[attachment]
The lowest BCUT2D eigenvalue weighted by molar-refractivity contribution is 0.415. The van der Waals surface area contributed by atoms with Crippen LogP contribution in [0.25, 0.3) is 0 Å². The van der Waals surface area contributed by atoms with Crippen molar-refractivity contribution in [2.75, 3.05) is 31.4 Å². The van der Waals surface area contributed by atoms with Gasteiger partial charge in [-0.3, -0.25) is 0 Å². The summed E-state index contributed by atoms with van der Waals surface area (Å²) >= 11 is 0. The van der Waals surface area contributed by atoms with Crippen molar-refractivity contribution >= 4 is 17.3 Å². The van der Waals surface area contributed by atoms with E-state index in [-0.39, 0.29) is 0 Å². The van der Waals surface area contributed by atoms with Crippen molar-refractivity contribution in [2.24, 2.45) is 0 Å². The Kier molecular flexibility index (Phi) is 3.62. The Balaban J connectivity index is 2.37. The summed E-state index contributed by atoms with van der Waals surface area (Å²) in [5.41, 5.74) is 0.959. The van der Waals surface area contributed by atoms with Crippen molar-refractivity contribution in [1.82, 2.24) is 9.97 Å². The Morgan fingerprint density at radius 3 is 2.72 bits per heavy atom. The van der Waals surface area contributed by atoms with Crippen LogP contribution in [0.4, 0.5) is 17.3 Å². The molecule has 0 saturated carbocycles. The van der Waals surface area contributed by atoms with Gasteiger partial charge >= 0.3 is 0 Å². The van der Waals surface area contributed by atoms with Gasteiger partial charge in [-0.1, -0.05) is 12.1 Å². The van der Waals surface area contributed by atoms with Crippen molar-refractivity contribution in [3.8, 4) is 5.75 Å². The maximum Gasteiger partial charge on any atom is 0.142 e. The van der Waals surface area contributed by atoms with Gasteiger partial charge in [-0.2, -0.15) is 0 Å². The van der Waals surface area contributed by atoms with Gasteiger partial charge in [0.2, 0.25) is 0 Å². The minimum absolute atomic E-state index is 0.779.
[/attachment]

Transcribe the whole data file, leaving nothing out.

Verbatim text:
The lowest BCUT2D eigenvalue weighted by molar-refractivity contribution is 0.415. The van der Waals surface area contributed by atoms with Crippen LogP contribution in [0.25, 0.3) is 0 Å². The van der Waals surface area contributed by atoms with Crippen molar-refractivity contribution in [2.75, 3.05) is 31.4 Å². The van der Waals surface area contributed by atoms with Gasteiger partial charge in [-0.3, -0.25) is 0 Å². The summed E-state index contributed by atoms with van der Waals surface area (Å²) >= 11 is 0. The van der Waals surface area contributed by atoms with Crippen molar-refractivity contribution >= 4 is 17.3 Å². The van der Waals surface area contributed by atoms with E-state index in [-0.39, 0.29) is 0 Å². The van der Waals surface area contributed by atoms with Crippen molar-refractivity contribution in [2.24, 2.45) is 0 Å². The Kier molecular flexibility index (Phi) is 3.62. The Balaban J connectivity index is 2.37. The summed E-state index contributed by atoms with van der Waals surface area (Å²) in [5.41, 5.74) is 0.959. The van der Waals surface area contributed by atoms with Crippen molar-refractivity contribution in [1.82, 2.24) is 9.97 Å². The Morgan fingerprint density at radius 3 is 2.72 bits per heavy atom. The van der Waals surface area contributed by atoms with Crippen LogP contribution in [0.4, 0.5) is 17.3 Å². The molecule has 0 saturated carbocycles. The van der Waals surface area contributed by atoms with Gasteiger partial charge >= 0.3 is 0 Å². The van der Waals surface area contributed by atoms with Gasteiger partial charge in [-0.1, -0.05) is 12.1 Å². The van der Waals surface area contributed by atoms with Crippen molar-refractivity contribution in [3.8, 4) is 5.75 Å². The maximum Gasteiger partial charge on any atom is 0.142 e. The van der Waals surface area contributed by atoms with Gasteiger partial charge in [-0.2, -0.15) is 0 Å². The van der Waals surface area contributed by atoms with Gasteiger partial charge in [0.2, 0.25) is 0 Å². The minimum absolute atomic E-state index is 0.779.